Virginia M. Smyth once said "Giving one's self is a gift of the spirit, I recommend it for all ages". This was Ms. Smyth's creed. Ms. Smyth was born in Ardmore, Okla., on March 9, 1919, and died on Oct. 28, 2009.
Ms. Smyth attended William Woods College in Fulton and graduated from the University of Oklahoma with a degree in social work, whereas she completed her masters in social work at Smith College in Northampton, Mass. Ms. Smyth's working career began with the Red Cross, having worked for this organization in New York City and Atlanta. It was while here in Atlanta she met the love of her life, James Marvin Smyth, who also worked for the Red Cross. In the late 1950s Ms. Smyth began a position with the State of Georgia Department of Public Health to explore the needs of the older adult population. She later became the Chairwoman of Georgia's first Interdepartmental Committee on Aging. Subsequent to this Ms. Smyth began a career with the federal government within the Department of Health, Education and Welfare and it's successor the Department of Health and Human Services. In 1960 Ms. Smyth was named Regional Representative for Aging, subsequently working with the southeastern states in planning the first White House conference on aging. In 1967 she was named Regional Commissioner of Social and Rehabilitation Services and in 1977 she was named Regional Administrator for the Healthcare Financing Administration. Ms. Smith resigned her career with the Department of Health and Human Services in 1981.
Although Ms. Smyth retired from the federal government in 1981, she never stopped pursuing her mission to advance the cause of aging. She co-founded the Downtown Atlanta Senior Services (DASS) in 1982. This organization later became the Center for Positive Aging, this being a charter member of the Shepherd Center of America. As the Volunteer Assistant Director for this organization, Ms. Smyth provided leadership and the expertise she gained from a lifelong commitment to the field of aging. In 1994 Ms. Smyth's passion for helping others was recognized by the Downtown Atlanta Senior Services Board of Directors when she became the Special Assistant to the Director. In this role she continued to champion services for seniors by role modeling and freely sharing the expertise she had gained through a lifetime of education and experience. In 1998, by which time the DASS had become The Center for Positive Aging, Ms. Smyth was presented with the Shepherd Center of America Samuel Curtis Reaves Award for Outstanding Leadership.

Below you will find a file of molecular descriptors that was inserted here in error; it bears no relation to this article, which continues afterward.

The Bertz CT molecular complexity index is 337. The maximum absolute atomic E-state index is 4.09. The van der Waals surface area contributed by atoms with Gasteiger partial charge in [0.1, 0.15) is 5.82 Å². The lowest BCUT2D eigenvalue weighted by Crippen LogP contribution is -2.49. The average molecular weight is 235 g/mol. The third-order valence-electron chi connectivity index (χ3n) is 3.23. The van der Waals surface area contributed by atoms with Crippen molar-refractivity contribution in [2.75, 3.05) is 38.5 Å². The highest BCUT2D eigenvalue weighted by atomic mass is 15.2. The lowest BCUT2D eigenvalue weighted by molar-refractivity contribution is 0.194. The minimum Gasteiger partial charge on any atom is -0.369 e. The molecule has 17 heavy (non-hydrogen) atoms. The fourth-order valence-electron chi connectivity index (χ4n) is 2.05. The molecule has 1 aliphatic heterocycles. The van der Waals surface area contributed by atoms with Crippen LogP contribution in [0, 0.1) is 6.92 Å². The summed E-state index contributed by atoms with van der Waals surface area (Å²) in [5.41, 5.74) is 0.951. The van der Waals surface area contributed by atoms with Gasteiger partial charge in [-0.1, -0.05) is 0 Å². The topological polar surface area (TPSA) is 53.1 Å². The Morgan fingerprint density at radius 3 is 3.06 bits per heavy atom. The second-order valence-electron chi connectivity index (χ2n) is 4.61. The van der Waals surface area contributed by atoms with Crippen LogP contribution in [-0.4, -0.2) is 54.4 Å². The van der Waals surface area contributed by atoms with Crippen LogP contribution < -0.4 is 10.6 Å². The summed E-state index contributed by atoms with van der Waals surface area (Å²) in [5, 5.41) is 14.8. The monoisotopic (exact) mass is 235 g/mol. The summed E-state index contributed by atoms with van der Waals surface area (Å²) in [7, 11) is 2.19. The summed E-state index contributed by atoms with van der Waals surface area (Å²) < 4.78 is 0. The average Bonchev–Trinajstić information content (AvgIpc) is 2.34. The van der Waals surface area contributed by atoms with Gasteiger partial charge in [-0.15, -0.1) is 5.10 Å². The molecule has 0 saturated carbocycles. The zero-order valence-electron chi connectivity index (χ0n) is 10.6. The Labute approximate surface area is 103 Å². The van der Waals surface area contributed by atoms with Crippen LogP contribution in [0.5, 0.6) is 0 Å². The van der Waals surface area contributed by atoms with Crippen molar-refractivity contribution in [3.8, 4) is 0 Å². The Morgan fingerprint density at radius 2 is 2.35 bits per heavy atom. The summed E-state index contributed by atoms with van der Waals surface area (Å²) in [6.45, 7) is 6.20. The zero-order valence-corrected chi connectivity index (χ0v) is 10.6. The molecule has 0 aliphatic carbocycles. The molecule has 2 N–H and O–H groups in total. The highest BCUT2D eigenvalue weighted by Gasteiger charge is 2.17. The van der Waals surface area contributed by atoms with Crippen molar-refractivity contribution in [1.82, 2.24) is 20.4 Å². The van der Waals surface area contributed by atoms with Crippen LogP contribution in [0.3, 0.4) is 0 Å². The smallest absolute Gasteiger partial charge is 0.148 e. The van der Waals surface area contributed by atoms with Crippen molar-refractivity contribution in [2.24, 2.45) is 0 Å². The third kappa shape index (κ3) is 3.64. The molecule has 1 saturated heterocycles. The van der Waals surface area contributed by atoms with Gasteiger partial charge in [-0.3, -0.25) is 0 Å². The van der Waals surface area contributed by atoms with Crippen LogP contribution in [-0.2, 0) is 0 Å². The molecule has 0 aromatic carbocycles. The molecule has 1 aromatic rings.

Ms. Smyth was by nature a humble woman who only sought to help others without seeking to stand in the limelight. In fact, Ms. Smyth claimed she could never have done what she did without the help of others and the wholehearted love and support she received from her husband. It is this attribute, yes this quiet demeanor and desire to help others that led to her being recognized again on April 11, 2002. On this date Ms. Smyth received recognition from WXIA TV Channel 11 through their Community Service Awards. The following is inscribed on the trophy awarded to Ms. Smyth:
The Center for Positive Aging
Presented April 11, 2002 at the Twentieth Anniversary Celebration
Of the Center for Positive Aging
Virginia M. Smyth
Whose vision, leadership, and personal involvement nurtured the Center's Prosperity
Those who have passed before her have praised her and those of us who remain praise her as being a wonderful and loving daughter, sister, aunt, friend and of course loving spouse to her deceased husband James Marvin Smyth. May her memory live forever in our hearts and souls, may her ideals live on and prosper, and may all of us strive to accomplish that which she has over the course of a life well lived.
It is worthy of noting that Ms. Smyth was a committed Christian who lived her faith. She and her husband were both members of North Avenue Presbyterian Church, she for over 50 years. Ms. Smyth, by her practical nature, would ask all who care about others to provide a donation in her memory to one of two organizations, these being the Center for Positive Aging or the North Avenue Presbyterian Church Urban Ministry Program. This latter program is designed to help others who are less fortunate, yes just as she was designed to help others. All of us who remain here on earth mourn our tremendous loss, but yet we are all so very happy that she sits on the right hand side of God and her savior Jesus Christ.
There will be a memorial service at North Avenue Presbyterian Church in Atlanta, Ga., on Thursday, Nov. 5, 2009, at 3 p.m. This will be in the sanctuary with a reception to follow in the Eldridge Room. Ms. Smyth will be buried beside her husband James Marvin Smyth. A graveside service will be conducted Saturday, Nov. 7, 2009 at 1 p.m. at the Bloomfield City Cemetery in Bloomfield.